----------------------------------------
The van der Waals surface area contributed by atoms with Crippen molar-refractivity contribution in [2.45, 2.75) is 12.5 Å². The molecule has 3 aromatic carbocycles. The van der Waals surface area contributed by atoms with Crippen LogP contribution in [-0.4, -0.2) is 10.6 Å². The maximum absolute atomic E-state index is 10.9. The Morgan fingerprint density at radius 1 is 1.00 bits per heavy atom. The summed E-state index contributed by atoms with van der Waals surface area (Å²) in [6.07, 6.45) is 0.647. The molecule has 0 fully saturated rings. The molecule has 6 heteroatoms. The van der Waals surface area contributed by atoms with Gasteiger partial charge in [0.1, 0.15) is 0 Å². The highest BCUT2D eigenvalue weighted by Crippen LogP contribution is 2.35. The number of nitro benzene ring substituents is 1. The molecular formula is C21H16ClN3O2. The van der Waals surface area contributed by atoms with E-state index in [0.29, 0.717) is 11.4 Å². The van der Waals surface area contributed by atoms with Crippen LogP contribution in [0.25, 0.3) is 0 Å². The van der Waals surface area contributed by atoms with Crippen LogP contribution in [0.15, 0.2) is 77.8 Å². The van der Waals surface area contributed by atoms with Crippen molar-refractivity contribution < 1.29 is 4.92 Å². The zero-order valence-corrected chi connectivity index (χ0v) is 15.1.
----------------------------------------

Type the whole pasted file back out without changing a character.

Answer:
The van der Waals surface area contributed by atoms with Crippen molar-refractivity contribution in [2.45, 2.75) is 12.5 Å². The molecule has 3 aromatic carbocycles. The van der Waals surface area contributed by atoms with Crippen LogP contribution in [-0.4, -0.2) is 10.6 Å². The maximum absolute atomic E-state index is 10.9. The Morgan fingerprint density at radius 1 is 1.00 bits per heavy atom. The summed E-state index contributed by atoms with van der Waals surface area (Å²) in [6.07, 6.45) is 0.647. The molecule has 0 fully saturated rings. The molecule has 6 heteroatoms. The van der Waals surface area contributed by atoms with Gasteiger partial charge in [0.1, 0.15) is 0 Å². The highest BCUT2D eigenvalue weighted by Crippen LogP contribution is 2.35. The number of nitro benzene ring substituents is 1. The molecular formula is C21H16ClN3O2. The van der Waals surface area contributed by atoms with E-state index in [0.29, 0.717) is 11.4 Å². The van der Waals surface area contributed by atoms with Crippen LogP contribution in [0.25, 0.3) is 0 Å². The van der Waals surface area contributed by atoms with Crippen LogP contribution in [0.15, 0.2) is 77.8 Å². The van der Waals surface area contributed by atoms with Crippen molar-refractivity contribution < 1.29 is 4.92 Å². The zero-order valence-corrected chi connectivity index (χ0v) is 15.1.